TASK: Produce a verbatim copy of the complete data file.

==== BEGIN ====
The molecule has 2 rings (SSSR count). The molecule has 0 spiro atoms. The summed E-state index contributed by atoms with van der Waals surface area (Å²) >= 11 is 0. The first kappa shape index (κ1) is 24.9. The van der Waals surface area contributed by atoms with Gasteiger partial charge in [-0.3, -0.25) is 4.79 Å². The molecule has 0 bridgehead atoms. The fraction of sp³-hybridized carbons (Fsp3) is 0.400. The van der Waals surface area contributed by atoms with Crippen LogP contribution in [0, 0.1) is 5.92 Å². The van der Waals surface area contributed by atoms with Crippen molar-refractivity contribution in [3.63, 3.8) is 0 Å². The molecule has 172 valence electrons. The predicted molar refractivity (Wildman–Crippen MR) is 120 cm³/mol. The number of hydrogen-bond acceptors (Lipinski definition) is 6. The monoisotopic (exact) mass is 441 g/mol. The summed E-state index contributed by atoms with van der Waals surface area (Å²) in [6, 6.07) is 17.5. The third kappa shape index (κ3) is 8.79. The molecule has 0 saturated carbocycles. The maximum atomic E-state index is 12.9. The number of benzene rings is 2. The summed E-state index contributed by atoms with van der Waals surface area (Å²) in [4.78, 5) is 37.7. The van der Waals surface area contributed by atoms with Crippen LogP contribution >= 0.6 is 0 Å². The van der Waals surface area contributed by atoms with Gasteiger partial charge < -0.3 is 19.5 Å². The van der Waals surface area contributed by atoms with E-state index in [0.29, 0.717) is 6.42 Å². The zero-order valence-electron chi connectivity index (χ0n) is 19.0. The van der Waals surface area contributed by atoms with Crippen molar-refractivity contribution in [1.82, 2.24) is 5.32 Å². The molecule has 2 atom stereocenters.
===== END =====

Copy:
The molecule has 2 rings (SSSR count). The molecule has 0 spiro atoms. The summed E-state index contributed by atoms with van der Waals surface area (Å²) >= 11 is 0. The first kappa shape index (κ1) is 24.9. The van der Waals surface area contributed by atoms with Gasteiger partial charge in [-0.3, -0.25) is 4.79 Å². The molecule has 0 bridgehead atoms. The fraction of sp³-hybridized carbons (Fsp3) is 0.400. The van der Waals surface area contributed by atoms with Crippen LogP contribution in [0, 0.1) is 5.92 Å². The van der Waals surface area contributed by atoms with Crippen molar-refractivity contribution in [3.63, 3.8) is 0 Å². The molecule has 172 valence electrons. The predicted molar refractivity (Wildman–Crippen MR) is 120 cm³/mol. The number of hydrogen-bond acceptors (Lipinski definition) is 6. The monoisotopic (exact) mass is 441 g/mol. The summed E-state index contributed by atoms with van der Waals surface area (Å²) in [6, 6.07) is 17.5. The third kappa shape index (κ3) is 8.79. The molecule has 0 saturated carbocycles. The maximum atomic E-state index is 12.9. The number of benzene rings is 2. The summed E-state index contributed by atoms with van der Waals surface area (Å²) in [4.78, 5) is 37.7. The van der Waals surface area contributed by atoms with Crippen LogP contribution >= 0.6 is 0 Å². The van der Waals surface area contributed by atoms with Gasteiger partial charge < -0.3 is 19.5 Å². The van der Waals surface area contributed by atoms with E-state index in [0.29, 0.717) is 6.42 Å². The zero-order valence-electron chi connectivity index (χ0n) is 19.0. The van der Waals surface area contributed by atoms with Crippen molar-refractivity contribution in [1.82, 2.24) is 5.32 Å². The molecule has 2 atom stereocenters.